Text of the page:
Washington, January 29 : The eating habits of elephants have a strong influence on the habitat choices of lizards, says a researcher.
Robert M. Pringle of Stanford University says that his findings are based on an examination of the connections between elephants and lizards, for which he worked at the Mpala Research Center in Kenya between 2004 and 2007.
He observed that Kenya dwarf geckos (Lygodactylus keniensis) showed a strong preference for trees that had been damaged by browsing elephants (Loxodontia africana).
The researcher says that the local lizard population increased proportionally with the number of damaged trees, whereas lizards were virtually absent from undamaged trees in the same study area.
Upon further investigations, he came to the conclusion that the preference was due to hiding places that were incidentally created by the elephants' activities.
Pringle's findings are consistent with a relatively new concept of ecosystem engineering, the idea that activities of one kind of animal can create habitat for other animals.
The results also tender some support to the hypothesis that a habitat becomes more appealing to a larger variety of animals when engineers, like the elephants in this case, make it more complex. According to Pringle, this may indeed be the case in African savannas.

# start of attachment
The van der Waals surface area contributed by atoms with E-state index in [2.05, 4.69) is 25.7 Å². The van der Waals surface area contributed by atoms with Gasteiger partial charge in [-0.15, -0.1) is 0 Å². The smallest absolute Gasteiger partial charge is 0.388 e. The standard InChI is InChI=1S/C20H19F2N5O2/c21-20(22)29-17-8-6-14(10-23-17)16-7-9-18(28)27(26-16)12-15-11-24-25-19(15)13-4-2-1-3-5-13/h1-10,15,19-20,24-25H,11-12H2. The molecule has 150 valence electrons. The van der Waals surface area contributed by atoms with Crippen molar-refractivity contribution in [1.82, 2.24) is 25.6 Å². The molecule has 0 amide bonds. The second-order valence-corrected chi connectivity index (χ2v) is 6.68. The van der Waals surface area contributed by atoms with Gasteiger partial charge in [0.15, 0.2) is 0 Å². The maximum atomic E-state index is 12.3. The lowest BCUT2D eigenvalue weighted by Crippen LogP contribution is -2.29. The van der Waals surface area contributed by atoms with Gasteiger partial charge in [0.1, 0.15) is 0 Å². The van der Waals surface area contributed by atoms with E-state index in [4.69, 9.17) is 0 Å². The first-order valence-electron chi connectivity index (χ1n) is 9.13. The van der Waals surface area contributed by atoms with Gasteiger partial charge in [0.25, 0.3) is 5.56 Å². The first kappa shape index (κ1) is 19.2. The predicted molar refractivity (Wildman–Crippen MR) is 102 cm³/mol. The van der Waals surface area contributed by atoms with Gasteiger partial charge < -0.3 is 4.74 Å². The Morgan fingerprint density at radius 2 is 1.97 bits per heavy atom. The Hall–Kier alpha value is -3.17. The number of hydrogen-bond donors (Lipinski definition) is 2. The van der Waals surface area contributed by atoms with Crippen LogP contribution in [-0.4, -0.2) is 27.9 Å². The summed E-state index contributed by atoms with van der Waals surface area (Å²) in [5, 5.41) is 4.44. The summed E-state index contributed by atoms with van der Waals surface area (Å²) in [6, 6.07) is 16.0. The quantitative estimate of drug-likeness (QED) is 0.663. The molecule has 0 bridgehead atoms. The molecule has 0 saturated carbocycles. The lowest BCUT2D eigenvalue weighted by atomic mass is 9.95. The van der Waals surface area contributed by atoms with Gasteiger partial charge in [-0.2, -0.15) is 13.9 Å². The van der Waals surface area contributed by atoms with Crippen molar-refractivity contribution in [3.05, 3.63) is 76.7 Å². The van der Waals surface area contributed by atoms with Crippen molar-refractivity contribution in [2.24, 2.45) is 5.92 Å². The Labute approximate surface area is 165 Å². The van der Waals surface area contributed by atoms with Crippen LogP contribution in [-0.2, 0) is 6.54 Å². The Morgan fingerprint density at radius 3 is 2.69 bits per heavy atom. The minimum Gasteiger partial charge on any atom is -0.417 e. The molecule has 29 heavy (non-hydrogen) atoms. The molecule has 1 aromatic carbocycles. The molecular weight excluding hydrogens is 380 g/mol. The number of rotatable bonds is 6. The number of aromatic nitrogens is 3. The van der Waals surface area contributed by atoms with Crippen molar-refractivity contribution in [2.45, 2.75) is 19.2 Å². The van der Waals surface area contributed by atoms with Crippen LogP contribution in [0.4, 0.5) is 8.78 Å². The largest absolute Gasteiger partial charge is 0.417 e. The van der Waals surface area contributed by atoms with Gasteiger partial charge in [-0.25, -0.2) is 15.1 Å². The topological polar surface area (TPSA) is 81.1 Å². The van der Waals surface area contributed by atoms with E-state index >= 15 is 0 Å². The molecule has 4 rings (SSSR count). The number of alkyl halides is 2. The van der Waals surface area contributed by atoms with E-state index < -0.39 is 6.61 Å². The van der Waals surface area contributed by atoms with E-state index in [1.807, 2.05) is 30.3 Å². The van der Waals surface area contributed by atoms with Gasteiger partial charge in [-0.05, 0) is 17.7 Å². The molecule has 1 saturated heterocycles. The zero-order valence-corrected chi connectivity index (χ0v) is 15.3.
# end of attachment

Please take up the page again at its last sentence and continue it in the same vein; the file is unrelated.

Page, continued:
The researcher likens the way elephants "shake up" the savanna landscape to a tornado due to which trees and shrubs are splintered, cracked and fissured, and large branches are strewn all over the ground.
"The ripped up trees are like labyrinths compared to the pristine trees, which helps boost lizard densities," says Pringle.
He believes that lizards' preference to such habitats may be because the twisted crevices in the elephant-damaged trees give them shelter from predators and the harsh arid environment. It may also be because damaged trees provide suitable spots for female lizards to lay eggs.
A better understanding of the elephants' influence on their ecosystem is a particularly pressing need in this region. There are concerns in many parts of Africa that poaching may wipe out the large animals on lands where they are not strictly protected.
Pringle says that by gaining a better understanding of ecosystem engineering, and of the effects that large herbivores have on other species, may shed light on how the entire savanna ecosystem works.
"If you have no elephants, then you're missing this powerful source of disturbance, since their activities can provide other species with a chance to thrive. On the other hand, if you have too many elephants, then they can actually suppress the abundance of smaller animals by reducing their habitat and out-competing them for food," says Pringle
He believes that biodiversity may well be greatest in the middle ranges of elephant abundance.
Pringle's study has been published in the journal Ecology.